Japanese Sampler – Cherry Blossom Sashiko (Post 11)

I was on a sashiko role so I decided to press ahead with another blossom block. This time I used Susan Briscoe’s Cherry blossom pattern

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This was a funny block. I wasn’t particularly excited by the pattern before I started. It felt a little flat and boring to me. However, once it was stitched I just completely fell in love with it. I’m not sure why but this is one of the blocks that keeps drawing my attention when I lay them all out. I think the pale colour really helps to make it zingy.

Japanese Sampler – Sashiko Wave (Post 6)

My Japanese sample quilt is all about learning new techniques. Although I have done a fair bit of embroidery over the years I’ve never tried sashiko. Susan Briscoe‘s book has some lovely patterns for sashiko blocks. She also includes some helpful advice on techniques.

I didn’t use proper sashiko thread. I just used three strands of embroidery floss. It seemed to work fine. I haven’t seen any other sashiko work ‘in the flesh’ to compare it with so I might be way off, but I like my take on sashiko.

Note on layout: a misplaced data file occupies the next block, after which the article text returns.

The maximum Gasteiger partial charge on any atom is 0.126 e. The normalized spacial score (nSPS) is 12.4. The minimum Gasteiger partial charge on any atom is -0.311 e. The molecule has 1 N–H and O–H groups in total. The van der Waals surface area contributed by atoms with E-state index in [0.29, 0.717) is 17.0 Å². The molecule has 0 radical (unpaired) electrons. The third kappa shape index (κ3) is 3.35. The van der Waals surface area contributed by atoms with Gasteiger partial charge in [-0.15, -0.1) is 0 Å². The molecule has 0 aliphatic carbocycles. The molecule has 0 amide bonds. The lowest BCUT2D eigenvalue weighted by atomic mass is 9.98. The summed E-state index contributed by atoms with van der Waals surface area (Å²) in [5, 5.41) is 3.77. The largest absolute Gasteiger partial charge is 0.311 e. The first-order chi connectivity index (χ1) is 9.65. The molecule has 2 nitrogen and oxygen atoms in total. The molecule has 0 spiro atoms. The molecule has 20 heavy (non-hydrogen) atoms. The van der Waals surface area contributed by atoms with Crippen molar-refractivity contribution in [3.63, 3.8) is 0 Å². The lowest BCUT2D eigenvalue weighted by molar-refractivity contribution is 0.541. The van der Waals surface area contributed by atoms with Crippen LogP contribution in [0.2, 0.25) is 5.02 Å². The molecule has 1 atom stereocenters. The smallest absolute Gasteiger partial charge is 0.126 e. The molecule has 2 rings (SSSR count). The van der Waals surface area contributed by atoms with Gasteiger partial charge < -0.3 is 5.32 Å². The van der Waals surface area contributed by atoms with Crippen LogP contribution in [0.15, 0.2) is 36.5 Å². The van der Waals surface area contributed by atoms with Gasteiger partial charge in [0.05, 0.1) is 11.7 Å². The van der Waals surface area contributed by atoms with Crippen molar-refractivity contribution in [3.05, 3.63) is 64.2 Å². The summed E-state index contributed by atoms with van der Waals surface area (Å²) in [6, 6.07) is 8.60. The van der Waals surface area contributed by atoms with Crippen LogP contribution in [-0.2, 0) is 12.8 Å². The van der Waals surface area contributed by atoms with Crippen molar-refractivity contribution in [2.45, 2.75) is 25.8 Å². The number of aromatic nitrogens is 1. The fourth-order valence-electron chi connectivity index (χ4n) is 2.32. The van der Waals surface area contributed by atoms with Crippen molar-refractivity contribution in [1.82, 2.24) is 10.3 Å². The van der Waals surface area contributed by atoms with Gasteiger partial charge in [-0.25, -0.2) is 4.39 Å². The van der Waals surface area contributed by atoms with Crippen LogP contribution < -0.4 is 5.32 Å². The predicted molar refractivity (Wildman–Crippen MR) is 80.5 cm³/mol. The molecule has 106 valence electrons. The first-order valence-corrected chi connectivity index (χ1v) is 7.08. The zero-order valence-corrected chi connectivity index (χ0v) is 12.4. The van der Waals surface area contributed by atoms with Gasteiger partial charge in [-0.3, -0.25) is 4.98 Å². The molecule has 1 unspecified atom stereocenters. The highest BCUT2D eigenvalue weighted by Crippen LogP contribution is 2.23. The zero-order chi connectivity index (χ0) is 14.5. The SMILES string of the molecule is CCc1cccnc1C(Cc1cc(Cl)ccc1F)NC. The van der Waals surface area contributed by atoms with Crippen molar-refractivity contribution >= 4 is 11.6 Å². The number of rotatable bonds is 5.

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I’ve decided there will be quite a few sashiko blocks in my sampler quilt. I’m going to alternate them with pieced blocks. I’ll vary the colour of my thread between yellow, cream, orange and red to try the quilt a little coherence that might it lacking with so many fabrics being thrown in.

I don’t know about you but I’ve always struggled with how to transfer patterns from paper to my fabric. In the course of making this quilt I hit upon a technique that seems to work well for me. I made a full size paper pattern and pinned it in place on top of the fabric. Then I put a really fat denim needle in my machine and followed the template lines, sewing without any thread. This left a great trail of puncture marks I could then connect with tailor’s chalk and use as my sewing lines. I discovered that if I didn’t go over the puncture lines with chalk before I started stitching the fabric would slowly relax and my puncture marks would disappear. The chalk has enough staying power to wait until I’d finished stitching the sashiko blocks.